I’ve popped up in a few places around the Internet these last couple days. My morning writing buddies have been gracious and kind to let me visit their blogs and talk about Resolutions for an Arbitrary Holiday, so if you’re interested in reading any of them, here are the links:
Over at Ofelia Gränd’s blog, I write about changing your life, something Petter and Isak from the story have in common. Something I’ve done myself. Clickety-click here to read about it.
Holly Day is a new addition to our morning writing crew, and she also lent me her blog to talk about my new release. There, I write about Ale’s Stones – the setting for the story – my roadtrip to visit them, and the one who inspired me to write this story. Check it out here.
This meme could have been made by Petter and Isak in Resolutions for an Arbitrary Holiday.
Have you bought it yet? If not, hurry on over to the Smashwords’ End of Year sale where it’s 50% off. Today January 1st only, since it’s the last day of the sale. My publisher also has a holiday sale through Saturday, and it’s 30% off at JMS Books.
…and 2020. You won’t be missed. But since I want my blog to be a happy, positive space, I’m focusing on the good things of this year, number one among them is that I became a grandmother. Who can be unhappy when such a monumental thing happens? 🙂
But this post is primarily for things that happened in December. I hope you don’t expect grand adventures or travel photos from exotic locations, because December was mostly spent at home in my tiny apartment. Because you know… 😀
But let’s not talk about that now.
December was mostly a gray and dreary month, consisting of rain, rain, and more rain. But every now and then a pink sky appeared to make me happy, and whenever it did, I photographed it.
I bought myself a tea and short story advent calendar, so I spent every Sunday morning reading a short holiday story written by well-known and classic Swedish authors (and one Danish author this year) and drinking the tea that came with it. The tea and novella in the picture was for second advent. The story was on the depressing side, but it was written by one of Sweden’s most famous poets, Dan Andersson, so it was beautifully written. So I liked it, even if I prefer my stories (especially holiday ones) to be a little more uplifting.
My daughter and I always decorate our Christmas trees with a theme, and this year it was “nature” and DIY, so we had a Skype date where we made our own ornaments. I put on some Christmas music, warmed some glögg (mulled wine), and had some skumtomtar (marshmallow santas) to eat with that as we made the ornaments. This is me making gold-painted pinecones. It was lovely, and the tree turned out fantastic. But I’ll show you that later.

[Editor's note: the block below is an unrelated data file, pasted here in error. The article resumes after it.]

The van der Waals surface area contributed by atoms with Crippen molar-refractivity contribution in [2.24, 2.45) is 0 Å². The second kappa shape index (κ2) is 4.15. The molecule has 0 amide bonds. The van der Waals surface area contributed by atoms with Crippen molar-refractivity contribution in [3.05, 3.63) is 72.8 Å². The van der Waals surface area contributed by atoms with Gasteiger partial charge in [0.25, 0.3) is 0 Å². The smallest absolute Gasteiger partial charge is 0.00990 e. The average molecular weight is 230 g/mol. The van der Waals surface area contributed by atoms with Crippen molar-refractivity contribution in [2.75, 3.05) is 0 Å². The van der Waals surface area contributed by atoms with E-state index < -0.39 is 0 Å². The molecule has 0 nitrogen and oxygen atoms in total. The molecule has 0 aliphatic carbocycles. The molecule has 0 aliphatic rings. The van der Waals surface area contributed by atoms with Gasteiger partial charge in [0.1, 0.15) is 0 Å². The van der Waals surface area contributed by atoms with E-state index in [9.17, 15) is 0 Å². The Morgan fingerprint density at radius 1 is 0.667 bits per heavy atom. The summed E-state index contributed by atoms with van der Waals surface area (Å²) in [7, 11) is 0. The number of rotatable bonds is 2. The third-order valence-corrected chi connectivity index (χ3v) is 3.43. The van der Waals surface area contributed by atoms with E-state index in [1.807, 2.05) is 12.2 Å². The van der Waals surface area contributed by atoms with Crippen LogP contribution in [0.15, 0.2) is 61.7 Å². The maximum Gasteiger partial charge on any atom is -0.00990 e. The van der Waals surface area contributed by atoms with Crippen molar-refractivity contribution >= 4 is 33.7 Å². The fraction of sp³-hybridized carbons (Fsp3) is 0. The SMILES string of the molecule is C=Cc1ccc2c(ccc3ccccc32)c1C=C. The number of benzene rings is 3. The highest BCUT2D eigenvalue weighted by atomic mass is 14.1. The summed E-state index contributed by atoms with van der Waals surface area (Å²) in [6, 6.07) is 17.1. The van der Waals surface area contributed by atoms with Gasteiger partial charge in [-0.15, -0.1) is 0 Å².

Speaking of DIY: I also made my own gift tags for the Christmas presents for my granddaughter. I thought How hard can it be to paint a Christmas tree? It’s an abstract green triangle, right? So I gave it my best, and the end result (not in the picture) turned out great. So great, my husband asked me to paint a Christmas card to send to his nephew, too…which I did. It was fun. But I need more practice. Lots more practice! 🙂
December 13 is Lucia Day in Sweden, and I watched it on my tablet during my morning writing session. It was a responsible, socially distant celebration, outside in the snow. It was so beautiful I couldn’t stop crying as I watched it. I can’t wait until my granddaughter is old enough to participate in the Lucia celebration. I’ll be the Gramma who sits in the front, beaming with pride, and crying my eyes out because of the beauty of the tradition.
We spent Christmas with my daughter and her family, the only people we see during the pandemic. And this is the tree; everything is DIYed, except for the lights of course. We were very happy with how it turned out. And 85% of the presents under the tree was for the 3-month old baby. Just as it should be 🙂
My daughter had bought a bunch of festive headbands. If you follow me on Instagram you would have seen me in reindeer antlers and a Christmas tree headband, but there were more. Like this one with presents 😀
Christmas Eve (that’s the day Sweden celebrates Christmas) came with sunshine and a blue sky, so we went out for a walk.
…and then we did what a lot of Swedes do on Christmas Eve: watch Donald Duck. It’s a weird Swedish tradition and if you’re curious, you can read about it here. 😀
On Christmas Day, we went back home and I set up my Christmas present on my desk: a lovely moon lamp.
And finally, New Year’s Eve, which I spent alone at home with my husband with an epic charcuterie board, bubbly, and great music.